My Brother’s Mobile Phone Keeper: The Mysterious Relations of Unmysterious Things – Olga Efremov
In spring 2019 my brother lost his cancer battle. Without going deep into the emotions and consequences of the event that had become a life-altering landmark for me, I can certainly say that it put in a very skeptical light the speculations of even a remote possibility for the technology, present, past or future, to mitigate for the loss of a life that mattered to those still living. The best I can do is to sum it up with a line from a book project dedicated to my brother: “Death only hurts those who stay alive.” I believe that grieving is a highly individual process, and perhaps one of those matters which scholars should approach with utmost caution lest their criticism of specific practices comes across as insensitive and patronizing. Evelyn Wan’s seminar lecture on the practices of technologically-assisted spirituality (Utrecht University 2023) highlighted the essential human desire to be able to continue communicating with departed loved ones through either a human or a digital medium. Wan illustrated one of the recent commercial applications of the AI-assisted technology that allows figurative “summoning of the ghosts” with a case study of a virtual host at Dalí museum (Fox 13 2019), an interactive installation based on the archive footage of Salvador Dalí’s public appearances. It is easy to notice that while the digital Dalí may preserve the artist’s visual features and movement mannerism, the act itself comes across as being somewhat out of character, reducing Dalí to the role of a posthumously hired entertainer at a commercial theme park (Figure 1).
While being a welcome comic relief, the case also raised several ethical concerns related to the handling and digitalization of personal items for the people who are no longer there to give their consent. My recent interest in object-oriented ontology led me to question whether the departed persons could be treated as objects in their own right, similar to the way speculative realism treats imaginary objects such as fictional characters. The digital wizardry that brings Dalí-object to life and the speculative wizardry of J.K. Rowling’s universe can be seen, according to one of the founders of OOO theory Graham Harman (2018) as “mysterious real objects” (84). According to Harman (2016), “object-oriented realism holds that reality exists outside the mind and we cannot know it” (17). Taking inspiration from Latour’s critique of materialism, Harman argues that objects cannot be reduced to their actions and relations (19), and need to be distinguished from how they currently happen to be acting and manifesting in the world (15).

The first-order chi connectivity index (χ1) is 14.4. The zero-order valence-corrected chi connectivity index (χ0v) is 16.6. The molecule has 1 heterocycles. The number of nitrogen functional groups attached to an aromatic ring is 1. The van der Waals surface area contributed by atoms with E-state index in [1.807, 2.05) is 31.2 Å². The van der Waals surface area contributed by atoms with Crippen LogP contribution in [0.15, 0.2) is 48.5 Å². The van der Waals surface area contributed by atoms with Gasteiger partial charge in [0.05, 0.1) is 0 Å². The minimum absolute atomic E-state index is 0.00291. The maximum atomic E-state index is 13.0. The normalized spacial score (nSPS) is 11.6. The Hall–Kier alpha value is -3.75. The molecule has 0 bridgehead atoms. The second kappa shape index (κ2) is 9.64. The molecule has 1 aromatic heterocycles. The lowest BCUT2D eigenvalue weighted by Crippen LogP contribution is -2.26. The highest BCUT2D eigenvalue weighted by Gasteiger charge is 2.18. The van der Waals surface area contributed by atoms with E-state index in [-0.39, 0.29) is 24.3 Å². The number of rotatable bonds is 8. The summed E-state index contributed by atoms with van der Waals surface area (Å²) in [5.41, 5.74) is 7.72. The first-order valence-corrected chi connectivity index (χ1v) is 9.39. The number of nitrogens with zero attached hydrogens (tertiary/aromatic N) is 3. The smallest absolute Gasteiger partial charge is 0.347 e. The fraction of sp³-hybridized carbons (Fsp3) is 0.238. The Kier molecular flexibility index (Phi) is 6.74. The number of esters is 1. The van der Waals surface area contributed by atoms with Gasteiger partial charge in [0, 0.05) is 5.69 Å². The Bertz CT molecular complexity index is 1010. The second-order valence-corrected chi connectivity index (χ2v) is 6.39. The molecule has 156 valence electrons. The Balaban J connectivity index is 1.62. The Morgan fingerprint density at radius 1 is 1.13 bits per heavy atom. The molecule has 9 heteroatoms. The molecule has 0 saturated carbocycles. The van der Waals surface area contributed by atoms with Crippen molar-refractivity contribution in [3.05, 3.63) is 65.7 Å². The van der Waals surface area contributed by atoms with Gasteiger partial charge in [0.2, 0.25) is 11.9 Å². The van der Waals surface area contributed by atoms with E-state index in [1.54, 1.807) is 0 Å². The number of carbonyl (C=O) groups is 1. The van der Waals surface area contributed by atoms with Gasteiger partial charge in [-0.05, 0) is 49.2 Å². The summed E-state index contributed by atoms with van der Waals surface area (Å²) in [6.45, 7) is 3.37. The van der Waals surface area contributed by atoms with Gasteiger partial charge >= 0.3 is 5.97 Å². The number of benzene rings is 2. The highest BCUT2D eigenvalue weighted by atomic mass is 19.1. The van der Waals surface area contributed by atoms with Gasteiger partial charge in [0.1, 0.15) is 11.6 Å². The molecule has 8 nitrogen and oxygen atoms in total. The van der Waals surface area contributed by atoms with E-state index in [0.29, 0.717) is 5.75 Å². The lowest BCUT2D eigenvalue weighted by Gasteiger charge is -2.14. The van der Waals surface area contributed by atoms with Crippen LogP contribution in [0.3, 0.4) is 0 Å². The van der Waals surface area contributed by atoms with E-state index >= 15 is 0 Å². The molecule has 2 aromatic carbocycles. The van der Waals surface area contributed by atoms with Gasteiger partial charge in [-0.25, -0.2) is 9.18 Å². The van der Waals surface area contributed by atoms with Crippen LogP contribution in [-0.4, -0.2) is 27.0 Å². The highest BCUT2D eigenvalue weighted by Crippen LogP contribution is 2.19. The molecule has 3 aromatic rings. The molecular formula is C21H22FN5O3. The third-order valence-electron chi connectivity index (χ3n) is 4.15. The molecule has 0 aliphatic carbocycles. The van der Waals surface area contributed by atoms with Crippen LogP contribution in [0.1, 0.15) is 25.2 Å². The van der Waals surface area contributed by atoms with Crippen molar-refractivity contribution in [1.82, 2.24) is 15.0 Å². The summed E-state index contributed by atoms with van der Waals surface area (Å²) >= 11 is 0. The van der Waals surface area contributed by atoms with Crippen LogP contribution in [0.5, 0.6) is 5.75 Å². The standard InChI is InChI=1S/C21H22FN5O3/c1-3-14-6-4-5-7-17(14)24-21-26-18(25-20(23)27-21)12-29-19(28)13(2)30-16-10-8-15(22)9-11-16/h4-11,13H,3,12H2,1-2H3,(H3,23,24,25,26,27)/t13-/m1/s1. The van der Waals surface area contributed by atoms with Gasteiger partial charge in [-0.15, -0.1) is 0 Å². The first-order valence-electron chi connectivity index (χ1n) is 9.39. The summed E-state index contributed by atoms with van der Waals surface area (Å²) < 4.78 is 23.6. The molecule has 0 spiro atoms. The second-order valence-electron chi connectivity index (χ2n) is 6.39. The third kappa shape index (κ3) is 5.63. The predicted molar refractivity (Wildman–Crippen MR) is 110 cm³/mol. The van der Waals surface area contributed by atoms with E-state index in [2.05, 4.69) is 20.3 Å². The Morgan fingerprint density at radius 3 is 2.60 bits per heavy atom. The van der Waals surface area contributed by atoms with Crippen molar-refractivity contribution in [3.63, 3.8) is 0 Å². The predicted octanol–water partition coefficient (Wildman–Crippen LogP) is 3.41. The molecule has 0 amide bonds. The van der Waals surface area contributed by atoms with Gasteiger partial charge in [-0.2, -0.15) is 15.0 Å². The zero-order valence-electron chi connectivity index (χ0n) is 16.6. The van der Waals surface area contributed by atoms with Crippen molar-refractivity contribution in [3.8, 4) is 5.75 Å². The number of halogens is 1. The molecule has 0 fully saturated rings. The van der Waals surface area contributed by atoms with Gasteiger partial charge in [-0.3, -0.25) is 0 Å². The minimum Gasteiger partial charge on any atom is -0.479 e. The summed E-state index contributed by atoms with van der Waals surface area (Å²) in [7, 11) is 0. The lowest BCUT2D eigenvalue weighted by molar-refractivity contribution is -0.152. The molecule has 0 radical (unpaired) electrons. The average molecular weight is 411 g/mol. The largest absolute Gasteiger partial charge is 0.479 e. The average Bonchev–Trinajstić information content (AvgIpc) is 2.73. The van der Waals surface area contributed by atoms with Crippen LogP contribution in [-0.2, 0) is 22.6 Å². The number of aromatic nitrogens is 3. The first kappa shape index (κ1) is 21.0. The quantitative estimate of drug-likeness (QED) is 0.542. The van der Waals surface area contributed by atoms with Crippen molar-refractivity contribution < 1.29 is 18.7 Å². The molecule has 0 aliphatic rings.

The discussion of the ethical handling of digital properties on behalf of the diseased emphasizes the facts that unless explicitly stated in the will, the real wishes and desires of the real person who is no longer there cannot possibly be known. In the final hours of my brother’s life, I have been handed his mobile phone, still buzzing with messages. It now sits in the drawer with my cherished keepsakes, containing the archive of the last months of his life. The impossibility of knowing his intentions and wishes left me with no other choice but to let the phone’s battery discharge so it would become a “black box”, a material object of glass, wire and plastic with a digital ghost of my late brother locked inside. The carnivalesque image of Dalí as a museum host made me recall Harman’s thesis that “reality exists as a surplus even beyond the casual interactions” (17). The surplus reality of immaterial objects is nevertheless a very material matter, as I am reminded every time I hold my brother’s phone.
Fox 13. 2019. “Life-Sized, Virtual Dalí Now Welcomes Museum Guests.” FOX 13 Tampa Bay. May 9, 2019. https://www.fox13news.com/news/life-sized-virtual-Dalí-now-welcomes-museum-guests.
Harman, Graham. 2016. Immaterialism: Objects and Social Theory. Cambridge: Polity.
———. 2018. Object-Oriented Ontology. London: Penguin.
Utrecht University. 2023. “The Medium is a Medium — Intersecting Technology and Spirituality in a More-than-human World” – Evelyn Wan (UU).” Transmission in Motion. Accessed April 29, 2023. https://transmissioninmotion.sites.uu.nl/the-medium-is-a-medium-intersecting-technology-and-spirituality-in-a-more-than-human-world-evelyn-wan-uu.
Billock, Jennifer. 2019. “With a Little Help from A.I., the Dali Museum Brings the Famed Surrealist to Life.” Smithsonian Magazine. May 9, 2019. https://www.smithsonianmag.com/travel/with-little-help-from-ai-dali-museum-brings-famed-surrealist-to-life-180972127.
Efremov, Olga. 2023. A Cinematic Exit. Moerdyke Creative Writing [MCW] Lab. https://ic.pics.livejournal.com/moerdyke/9393129/2102560/2102560_800.jpg.